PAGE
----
Diabetes Alert Dogs


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Can dogs be trained to alert diabetics when their blood sugar levels fall too low or too high? 

By Zazie Todd, PhD

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A new study by Nicola Rooney (University of Bristol) et al investigates the success of just such a program.

Medical Detection Dogs is a charity in the UK that trains dogs to detect disease. For example, they are investigating whether it is possible to train dogs to help with the early diagnosis of cancer, such as detecting prostate cancer from urine samples. They have bedbug detection dogs, who raise money to support the charity, which is reliant on public donations. And they also have medical alert dogs, trained to alert diabetics when their blood sugar becomes dangerously low.
Type 1 diabetes is a serious medical condition in which the pancreas is not able to produce enough insulin. Consequently, there is not enough insulin to get sugar into the cells. The symptoms include increased thirst, hunger, fatigue and blurred vision, as well as many complications that can be life-threatening. People with type 1 diabetes have to monitor their blood sugar levels frequently to ensure they don’t suffer from blood sugar that is too low or too high.
The charity has trained a number of dogs to alert when their owner is at risk of becoming hypoglycaemic (low blood sugar). Many of them are also able to detect hyperglycaemia (high blood sugar), though this is not trained until after the hypoglycaemia detection training is complete.
The dogs wear a high-visibility red jacket that identifies them as medical alert dogs. While the most common breed is Labrador Retriever, other breeds include Golden Retriever, Poodle, Labradoodle, Cocker Spaniel, and a Yorkshire Terrier. Dogs that are trained by the charity typically go their owner at about eighteen months of age.
Seventeen owners of hypoglycaemia alert dogs took part in the research. Nine of the dogs had completed their training, while the remainder were at an advanced stage. Nine of the dogs (a different subset) were trained by the charity and placed with their owners, while the other dogs already lived with their owners and were subsequently trained. The alert behaviour might involve jumping up, licking, nudging, barking and/or staring.
The study asked clients to record occasions when the dog alerted them and whether or not this was accurate. They answered a questionnaire about their experiences, provided data from blood samples, and allowed the researchers to access their medical records so that pre- and post-dog results could be compared. The full dataset was available for ten clients.
All of the people said since they got the dog there was a reduction in at least one of low blood sugar, becoming unconscious, or having to call a paramedic. The majority agreed that “The dog has enhanced my quality of life” and “I am totally satisfied with my dog.” This shows the dogs have made a big difference to their owners' lives.
Comparing blood tests to alert episodes showed that almost all of the dogs successfully identified when blood sugar was out of the normal range. In almost all cases, there was a significant change in glucose levels after they acquired the dog.


The people who have these dogs all have what is known as “brittle” diabetes, in other words it is unstable. The researchers say “their present Quality of Life and Wellbeing are comparable to other populations of non-dog users living with Type I diabetes. This suggests that the benefits of alert-dog ownership reported here have improved the clients’ life quality to levels comparable to the general Type I diabetes population.” This is a huge achievement, and it is beneficial to the individual as well as to society since it will result in lower emergency medical costs.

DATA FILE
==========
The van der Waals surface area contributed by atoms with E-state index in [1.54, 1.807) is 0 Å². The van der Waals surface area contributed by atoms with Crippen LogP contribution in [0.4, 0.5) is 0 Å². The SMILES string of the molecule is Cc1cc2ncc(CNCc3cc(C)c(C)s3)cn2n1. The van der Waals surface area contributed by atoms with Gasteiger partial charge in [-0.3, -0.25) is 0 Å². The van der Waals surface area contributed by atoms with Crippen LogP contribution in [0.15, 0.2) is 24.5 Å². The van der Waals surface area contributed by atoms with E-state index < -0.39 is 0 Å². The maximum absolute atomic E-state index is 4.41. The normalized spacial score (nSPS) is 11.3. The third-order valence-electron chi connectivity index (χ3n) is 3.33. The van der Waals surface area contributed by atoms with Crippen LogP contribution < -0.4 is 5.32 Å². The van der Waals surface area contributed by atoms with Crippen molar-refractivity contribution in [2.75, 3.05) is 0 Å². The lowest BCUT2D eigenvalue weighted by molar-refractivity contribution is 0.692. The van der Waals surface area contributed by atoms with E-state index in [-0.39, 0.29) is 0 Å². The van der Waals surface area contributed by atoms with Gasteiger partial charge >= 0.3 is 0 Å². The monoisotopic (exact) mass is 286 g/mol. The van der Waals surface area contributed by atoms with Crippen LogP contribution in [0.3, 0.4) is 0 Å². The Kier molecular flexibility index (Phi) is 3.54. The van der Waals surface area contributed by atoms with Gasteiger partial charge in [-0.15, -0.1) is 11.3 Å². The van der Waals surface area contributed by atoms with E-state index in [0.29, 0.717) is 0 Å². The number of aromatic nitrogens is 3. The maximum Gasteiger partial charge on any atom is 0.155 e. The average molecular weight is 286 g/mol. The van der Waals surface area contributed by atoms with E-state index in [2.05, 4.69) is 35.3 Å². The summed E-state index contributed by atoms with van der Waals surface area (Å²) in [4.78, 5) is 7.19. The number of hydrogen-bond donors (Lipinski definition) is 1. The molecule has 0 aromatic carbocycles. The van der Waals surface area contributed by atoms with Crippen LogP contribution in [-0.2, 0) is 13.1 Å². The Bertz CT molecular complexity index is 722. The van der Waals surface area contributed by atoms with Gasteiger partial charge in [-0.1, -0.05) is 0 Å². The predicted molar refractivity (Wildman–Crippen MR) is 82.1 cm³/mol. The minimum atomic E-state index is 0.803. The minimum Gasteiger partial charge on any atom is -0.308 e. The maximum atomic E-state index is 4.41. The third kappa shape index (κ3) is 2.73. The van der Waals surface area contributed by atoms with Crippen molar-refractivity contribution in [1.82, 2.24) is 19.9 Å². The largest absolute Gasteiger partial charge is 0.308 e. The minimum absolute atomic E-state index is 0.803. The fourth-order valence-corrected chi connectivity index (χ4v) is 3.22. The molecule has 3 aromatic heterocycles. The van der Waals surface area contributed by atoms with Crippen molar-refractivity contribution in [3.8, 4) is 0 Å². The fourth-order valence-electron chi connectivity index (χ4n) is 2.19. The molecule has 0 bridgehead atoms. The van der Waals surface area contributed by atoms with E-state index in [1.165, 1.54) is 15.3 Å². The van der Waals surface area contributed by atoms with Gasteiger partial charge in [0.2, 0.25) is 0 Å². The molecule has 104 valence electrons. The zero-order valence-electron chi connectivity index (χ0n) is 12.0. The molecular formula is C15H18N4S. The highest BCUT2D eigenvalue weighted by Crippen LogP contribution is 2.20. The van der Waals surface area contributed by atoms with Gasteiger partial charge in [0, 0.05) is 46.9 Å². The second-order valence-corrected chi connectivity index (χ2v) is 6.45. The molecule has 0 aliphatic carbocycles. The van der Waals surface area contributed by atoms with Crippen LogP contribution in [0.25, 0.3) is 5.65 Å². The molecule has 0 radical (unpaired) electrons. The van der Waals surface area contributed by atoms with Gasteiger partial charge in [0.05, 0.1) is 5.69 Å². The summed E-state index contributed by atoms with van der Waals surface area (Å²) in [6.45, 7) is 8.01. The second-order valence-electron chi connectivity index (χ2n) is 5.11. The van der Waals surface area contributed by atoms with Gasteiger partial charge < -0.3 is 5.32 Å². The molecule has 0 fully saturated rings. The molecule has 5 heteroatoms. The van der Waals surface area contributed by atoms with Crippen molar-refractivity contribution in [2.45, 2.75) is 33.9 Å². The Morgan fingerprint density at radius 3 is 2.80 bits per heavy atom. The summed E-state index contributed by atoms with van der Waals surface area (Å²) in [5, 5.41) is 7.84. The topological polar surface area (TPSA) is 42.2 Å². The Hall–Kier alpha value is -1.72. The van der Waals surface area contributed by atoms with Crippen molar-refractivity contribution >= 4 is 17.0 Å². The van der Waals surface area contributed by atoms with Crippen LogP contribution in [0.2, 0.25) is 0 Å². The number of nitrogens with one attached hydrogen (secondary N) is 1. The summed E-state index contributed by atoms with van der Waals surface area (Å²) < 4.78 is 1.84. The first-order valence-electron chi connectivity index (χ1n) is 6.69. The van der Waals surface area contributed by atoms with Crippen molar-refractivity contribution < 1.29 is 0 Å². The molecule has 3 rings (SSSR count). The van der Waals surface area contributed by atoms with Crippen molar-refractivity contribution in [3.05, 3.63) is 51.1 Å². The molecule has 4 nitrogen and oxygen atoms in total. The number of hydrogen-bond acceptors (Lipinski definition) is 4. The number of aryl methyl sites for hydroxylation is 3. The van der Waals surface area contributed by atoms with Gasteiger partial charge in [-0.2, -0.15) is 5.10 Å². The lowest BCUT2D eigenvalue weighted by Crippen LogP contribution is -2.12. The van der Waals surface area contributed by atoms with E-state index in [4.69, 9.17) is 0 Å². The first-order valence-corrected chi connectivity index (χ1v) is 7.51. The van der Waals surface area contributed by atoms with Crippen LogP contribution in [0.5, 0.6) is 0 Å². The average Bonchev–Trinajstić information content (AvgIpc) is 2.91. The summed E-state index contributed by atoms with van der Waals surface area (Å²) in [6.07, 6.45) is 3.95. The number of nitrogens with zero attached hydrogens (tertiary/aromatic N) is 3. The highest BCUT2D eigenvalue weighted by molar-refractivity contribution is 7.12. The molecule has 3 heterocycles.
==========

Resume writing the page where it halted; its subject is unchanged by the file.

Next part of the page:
Most of the owners showed high levels of trust in their dog (remember that some dogs had not quite completed their training yet). Some liked the attention their dogs brought, while others were less keen on it.
The data showed there were differences in the dogs’ detection abilities, and future research is needed to investigate the reasons for this, such as whether some dogs are naturally better at it than others, and whether record-keeping is also a factor.
The researchers also suggest that differences in training may play a role. Future research could investigate any differences between dogs raised by the charity and those that were raised by their owners. There may also be differences in owners’ abilities when it comes to on-going training and rewarding successful alerts, so future research could usefully focus on the relationship between client and dog.
This study shows the dogs have made a big difference to the lives of their owners. Medical Detection Dogs now also trains dogs for other medical alerts, including narcolepsy and nut allergy.
Have you seen a medical assistance dog at work?

Zazie Todd, PhD, is the award-winning author of Wag: The Science of Making Your Dog Happy and Purr: The Science of Making Your Cat Happy. She is the creator of the popular blog, Companion Animal Psychology, writes The Pawsitive Post premium newsletter, and also has a column at Psychology Today. Todd lives in Maple Ridge, BC, with her husband, one dog, and two cats. 

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Reference
Rooney NJ, Morant S, & Guest C (2013). Investigation into the value of trained glycaemia alert dogs to clients with type I diabetes. PloS one, 8 (8) PMID: 23950905

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